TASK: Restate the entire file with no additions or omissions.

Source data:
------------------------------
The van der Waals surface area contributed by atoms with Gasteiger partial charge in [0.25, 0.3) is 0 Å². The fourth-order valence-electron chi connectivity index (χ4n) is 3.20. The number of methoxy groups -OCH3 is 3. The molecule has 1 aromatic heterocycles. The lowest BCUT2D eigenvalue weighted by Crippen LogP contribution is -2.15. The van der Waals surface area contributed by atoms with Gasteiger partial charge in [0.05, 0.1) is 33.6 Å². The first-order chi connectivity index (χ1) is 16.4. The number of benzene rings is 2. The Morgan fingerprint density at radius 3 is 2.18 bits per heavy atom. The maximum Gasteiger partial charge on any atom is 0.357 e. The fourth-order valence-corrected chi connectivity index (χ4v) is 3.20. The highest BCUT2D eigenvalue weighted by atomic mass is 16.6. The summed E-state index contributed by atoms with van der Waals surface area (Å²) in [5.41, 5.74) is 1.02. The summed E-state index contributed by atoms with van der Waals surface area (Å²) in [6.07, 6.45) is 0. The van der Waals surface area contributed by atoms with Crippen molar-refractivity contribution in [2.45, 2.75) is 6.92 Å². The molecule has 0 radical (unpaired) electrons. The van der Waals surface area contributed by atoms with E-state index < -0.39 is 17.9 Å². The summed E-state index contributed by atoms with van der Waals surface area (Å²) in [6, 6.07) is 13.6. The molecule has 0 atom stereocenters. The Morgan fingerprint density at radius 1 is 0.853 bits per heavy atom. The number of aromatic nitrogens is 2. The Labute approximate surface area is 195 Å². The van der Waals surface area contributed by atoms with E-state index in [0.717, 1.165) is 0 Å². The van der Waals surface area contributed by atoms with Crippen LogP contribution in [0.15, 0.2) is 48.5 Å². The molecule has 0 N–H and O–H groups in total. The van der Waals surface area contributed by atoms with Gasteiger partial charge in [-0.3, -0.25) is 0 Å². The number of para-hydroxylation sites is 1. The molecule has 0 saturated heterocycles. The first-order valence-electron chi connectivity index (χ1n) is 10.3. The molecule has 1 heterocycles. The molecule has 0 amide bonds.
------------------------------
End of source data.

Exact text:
The van der Waals surface area contributed by atoms with Gasteiger partial charge in [0.25, 0.3) is 0 Å². The fourth-order valence-electron chi connectivity index (χ4n) is 3.20. The number of methoxy groups -OCH3 is 3. The molecule has 1 aromatic heterocycles. The lowest BCUT2D eigenvalue weighted by Crippen LogP contribution is -2.15. The van der Waals surface area contributed by atoms with Gasteiger partial charge in [0.05, 0.1) is 33.6 Å². The first-order chi connectivity index (χ1) is 16.4. The number of benzene rings is 2. The Morgan fingerprint density at radius 3 is 2.18 bits per heavy atom. The maximum Gasteiger partial charge on any atom is 0.357 e. The fourth-order valence-corrected chi connectivity index (χ4v) is 3.20. The highest BCUT2D eigenvalue weighted by atomic mass is 16.6. The summed E-state index contributed by atoms with van der Waals surface area (Å²) in [5.41, 5.74) is 1.02. The summed E-state index contributed by atoms with van der Waals surface area (Å²) in [6.07, 6.45) is 0. The van der Waals surface area contributed by atoms with Crippen molar-refractivity contribution in [2.45, 2.75) is 6.92 Å². The molecule has 0 radical (unpaired) electrons. The van der Waals surface area contributed by atoms with E-state index < -0.39 is 17.9 Å². The summed E-state index contributed by atoms with van der Waals surface area (Å²) in [6, 6.07) is 13.6. The molecule has 0 atom stereocenters. The Morgan fingerprint density at radius 1 is 0.853 bits per heavy atom. The number of aromatic nitrogens is 2. The Labute approximate surface area is 195 Å². The van der Waals surface area contributed by atoms with E-state index in [0.717, 1.165) is 0 Å². The van der Waals surface area contributed by atoms with Crippen LogP contribution in [0.15, 0.2) is 48.5 Å². The molecule has 0 N–H and O–H groups in total. The van der Waals surface area contributed by atoms with Gasteiger partial charge in [-0.3, -0.25) is 0 Å². The number of para-hydroxylation sites is 1. The molecule has 0 saturated heterocycles. The first-order valence-electron chi connectivity index (χ1n) is 10.3. The molecule has 1 heterocycles. The molecule has 0 amide bonds.